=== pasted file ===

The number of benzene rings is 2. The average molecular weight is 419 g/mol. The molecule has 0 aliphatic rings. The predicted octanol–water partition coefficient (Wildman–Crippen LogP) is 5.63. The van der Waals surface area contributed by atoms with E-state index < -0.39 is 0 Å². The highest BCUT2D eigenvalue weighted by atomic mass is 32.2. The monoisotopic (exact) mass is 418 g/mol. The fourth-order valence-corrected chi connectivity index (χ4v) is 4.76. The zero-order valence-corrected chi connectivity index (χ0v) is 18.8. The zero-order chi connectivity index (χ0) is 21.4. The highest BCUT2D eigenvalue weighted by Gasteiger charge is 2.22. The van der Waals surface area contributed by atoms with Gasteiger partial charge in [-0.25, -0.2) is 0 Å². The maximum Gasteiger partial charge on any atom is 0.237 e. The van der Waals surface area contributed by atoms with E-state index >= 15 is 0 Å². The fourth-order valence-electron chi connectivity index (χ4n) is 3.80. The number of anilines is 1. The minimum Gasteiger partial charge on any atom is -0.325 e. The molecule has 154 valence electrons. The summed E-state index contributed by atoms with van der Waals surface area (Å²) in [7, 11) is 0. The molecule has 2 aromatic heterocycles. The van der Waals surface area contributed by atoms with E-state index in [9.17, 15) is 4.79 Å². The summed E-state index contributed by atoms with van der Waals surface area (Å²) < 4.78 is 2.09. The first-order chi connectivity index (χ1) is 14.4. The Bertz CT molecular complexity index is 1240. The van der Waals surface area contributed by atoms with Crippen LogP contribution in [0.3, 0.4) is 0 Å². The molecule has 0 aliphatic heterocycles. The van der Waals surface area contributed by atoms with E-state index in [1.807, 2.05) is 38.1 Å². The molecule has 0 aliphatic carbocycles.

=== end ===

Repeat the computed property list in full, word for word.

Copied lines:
The number of benzene rings is 2. The average molecular weight is 419 g/mol. The molecule has 0 aliphatic rings. The predicted octanol–water partition coefficient (Wildman–Crippen LogP) is 5.63. The van der Waals surface area contributed by atoms with E-state index < -0.39 is 0 Å². The highest BCUT2D eigenvalue weighted by atomic mass is 32.2. The monoisotopic (exact) mass is 418 g/mol. The fourth-order valence-corrected chi connectivity index (χ4v) is 4.76. The zero-order valence-corrected chi connectivity index (χ0v) is 18.8. The zero-order chi connectivity index (χ0) is 21.4. The highest BCUT2D eigenvalue weighted by Gasteiger charge is 2.22. The van der Waals surface area contributed by atoms with Gasteiger partial charge in [-0.25, -0.2) is 0 Å². The maximum Gasteiger partial charge on any atom is 0.237 e. The van der Waals surface area contributed by atoms with E-state index >= 15 is 0 Å². The fourth-order valence-electron chi connectivity index (χ4n) is 3.80. The number of anilines is 1. The minimum Gasteiger partial charge on any atom is -0.325 e. The molecule has 154 valence electrons. The summed E-state index contributed by atoms with van der Waals surface area (Å²) in [7, 11) is 0. The molecule has 2 aromatic heterocycles. The van der Waals surface area contributed by atoms with E-state index in [9.17, 15) is 4.79 Å². The summed E-state index contributed by atoms with van der Waals surface area (Å²) < 4.78 is 2.09. The first-order chi connectivity index (χ1) is 14.4. The Bertz CT molecular complexity index is 1240. The van der Waals surface area contributed by atoms with Crippen LogP contribution in [0.3, 0.4) is 0 Å². The molecule has 0 aliphatic heterocycles. The van der Waals surface area contributed by atoms with E-state index in [1.807, 2.05) is 38.1 Å². The molecule has 0 aliphatic carbocycles.